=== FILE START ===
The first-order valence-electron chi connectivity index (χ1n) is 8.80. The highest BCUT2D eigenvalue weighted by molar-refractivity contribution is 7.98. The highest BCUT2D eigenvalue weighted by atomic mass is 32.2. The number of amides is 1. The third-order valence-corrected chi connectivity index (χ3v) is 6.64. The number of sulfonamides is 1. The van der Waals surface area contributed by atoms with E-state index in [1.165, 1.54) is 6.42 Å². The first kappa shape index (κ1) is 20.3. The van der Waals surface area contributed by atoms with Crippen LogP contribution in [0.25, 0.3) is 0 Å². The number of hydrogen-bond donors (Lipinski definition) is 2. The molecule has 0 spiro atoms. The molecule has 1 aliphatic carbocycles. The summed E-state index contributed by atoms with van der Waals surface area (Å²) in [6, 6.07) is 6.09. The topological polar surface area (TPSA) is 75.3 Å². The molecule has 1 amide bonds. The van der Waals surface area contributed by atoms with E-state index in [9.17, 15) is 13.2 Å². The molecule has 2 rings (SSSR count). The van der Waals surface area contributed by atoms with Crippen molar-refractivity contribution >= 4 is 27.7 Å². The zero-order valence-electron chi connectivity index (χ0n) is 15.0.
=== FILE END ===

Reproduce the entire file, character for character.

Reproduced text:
The first-order valence-electron chi connectivity index (χ1n) is 8.80. The highest BCUT2D eigenvalue weighted by molar-refractivity contribution is 7.98. The highest BCUT2D eigenvalue weighted by atomic mass is 32.2. The number of amides is 1. The third-order valence-corrected chi connectivity index (χ3v) is 6.64. The number of sulfonamides is 1. The van der Waals surface area contributed by atoms with E-state index in [1.165, 1.54) is 6.42 Å². The first kappa shape index (κ1) is 20.3. The van der Waals surface area contributed by atoms with Crippen LogP contribution in [0.25, 0.3) is 0 Å². The number of hydrogen-bond donors (Lipinski definition) is 2. The molecule has 0 spiro atoms. The molecule has 1 aliphatic carbocycles. The summed E-state index contributed by atoms with van der Waals surface area (Å²) in [6, 6.07) is 6.09. The topological polar surface area (TPSA) is 75.3 Å². The molecule has 1 amide bonds. The van der Waals surface area contributed by atoms with E-state index in [9.17, 15) is 13.2 Å². The molecule has 2 rings (SSSR count). The van der Waals surface area contributed by atoms with Crippen molar-refractivity contribution >= 4 is 27.7 Å². The zero-order valence-electron chi connectivity index (χ0n) is 15.0.